Chumps, I’m sure you have some (cough) well-meaning people in your life who have said exactly the wrong things to you after infidelity. Either out of schadenfreude, ignorance, or you’ve-got-chump-cooties-don’t-touch-me! syndrome. So, at the earlier suggestion of anotherErica, I have compiled a list of What Not to Say to a friend who has been cheated on. Feel free to add to the list in the comments. I’m sure you guys can top whatever I’ve got here.
1. “There are two sides to every story. I like you both. I just want to remain “neutral.”
Thanks, because that’s exactly what a friend in need needs — Switzerland.
“I just want to remain neutral” is really about that person and their comfort level. They’re saying that it would be difficult for THEM to negotiate their social life with this knowledge. They’d rather go back to a safer, happier time when they could think well of you both and not have awkwardness. So, let’s pretend, deny the ugliness, and make them feel better, okay?
If you’ve got a friend who feels “neutral” about cheating, I’d say let them keep their neutrality and you take your friendship elsewhere. Neutrality says a lot about their character, and none of it good, IMO.
2. “You know, if you just work harder, you could save this.”
This person supposes a) that you didn’t work hard to save this and b) a marriage can be saved when one party is completely checked out. The former is insulting, the latter is delusional. HelloooOooo blame shifting. Anyone who wants you to accept fault for another’s cheating has no knowledge of infidelity and should keep their pie hole shut.
3. “I’m so glad I don’t have that kind of drama. The biggest problem I’ve ever had with my husband is when he bought that old TransAm.”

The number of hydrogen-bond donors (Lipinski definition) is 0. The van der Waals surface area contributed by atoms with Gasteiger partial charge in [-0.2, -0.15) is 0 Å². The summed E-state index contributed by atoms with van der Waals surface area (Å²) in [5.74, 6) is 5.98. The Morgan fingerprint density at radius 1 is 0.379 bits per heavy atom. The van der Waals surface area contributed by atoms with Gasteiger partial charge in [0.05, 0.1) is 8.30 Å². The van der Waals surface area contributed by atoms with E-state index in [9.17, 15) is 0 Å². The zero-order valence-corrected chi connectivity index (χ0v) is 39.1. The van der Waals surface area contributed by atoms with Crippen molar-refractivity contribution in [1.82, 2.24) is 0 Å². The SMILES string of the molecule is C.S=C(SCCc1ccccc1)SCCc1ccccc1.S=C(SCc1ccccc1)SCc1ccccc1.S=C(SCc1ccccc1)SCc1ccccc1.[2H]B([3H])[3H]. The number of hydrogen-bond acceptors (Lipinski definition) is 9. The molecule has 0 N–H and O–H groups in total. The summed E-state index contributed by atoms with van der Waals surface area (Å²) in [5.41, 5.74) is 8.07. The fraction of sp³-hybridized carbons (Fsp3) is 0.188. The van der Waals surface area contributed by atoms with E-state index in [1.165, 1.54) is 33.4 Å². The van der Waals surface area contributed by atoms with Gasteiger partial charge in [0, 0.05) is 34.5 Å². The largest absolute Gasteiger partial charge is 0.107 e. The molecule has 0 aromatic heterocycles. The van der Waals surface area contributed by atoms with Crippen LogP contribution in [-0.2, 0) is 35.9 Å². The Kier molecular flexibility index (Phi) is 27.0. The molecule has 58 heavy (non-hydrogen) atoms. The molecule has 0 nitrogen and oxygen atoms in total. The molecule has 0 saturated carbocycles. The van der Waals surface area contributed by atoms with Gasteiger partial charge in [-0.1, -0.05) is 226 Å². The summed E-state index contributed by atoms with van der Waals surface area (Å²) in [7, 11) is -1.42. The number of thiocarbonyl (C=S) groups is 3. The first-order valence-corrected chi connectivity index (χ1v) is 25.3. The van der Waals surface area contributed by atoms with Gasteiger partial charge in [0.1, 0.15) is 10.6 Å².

This is an actual comment I received from a co-worker. Because what chump doesn’t need smugness? Actually this person probably does have problems bigger than a TransAm. Word around town was that her husband was gay. But again, comments like this are all about the person making them and nothing to do with you. Your experience is very threatening. Let’s make you Other. You’re a person with Drama. Me? I don’t have drama!
4. “I’m so glad Brian would never cheat on me.”
Okay, I’ve put smugness twice. People, DON’T BE SMUG! This is another actual comment I got from an old college friend, who came to visit me post-divorce. This is what I said: You think I chose this? Do you think I married someone I KNEW would cheat on me?
This is another case of “Ew, keep your chump cooties away from me” with a dash of schadenfreude, I suspect. Young people these days call such people “frenemies.” If someone fell down a well, would you say “I’m so glad I’m standing up here where it’s warm and dry. I could never be so clumsy as a to fall down a well!” If your friend falls down a well (or in the case of infidelity, is pushed) — throw them a rope! Don’t stand there with your bare face hanging out, congratulating yourself. If you think stupid, smug thoughts — please keep them to yourself.
5. “It’s about time you got over this.”
People don’t heal on the time lines we would like. A true friend recognizes that you’re grieving. The best thing they can do is listen, be present, and realize it’s a process the chump is going to have to work through. A friend should do what you would do for anyone else who suffered a sudden loss — bring a casserole. Offer to babysit. Sit with them awhile.
One gift that results from getting through infidelity is greater empathy, and a loss of smugness. Chumps, there are new chumps freshly minted every day. Be a friend. Lend a helping hand to a fellow chump. You GET IT, and so many people don’t. I’m of the opinion that you’ll “get over it” faster if you’re allowed to grieve, and that includes getting pissed off that you were chumped. It takes time, but with love and understanding (and a few casseroles), you WILL heal.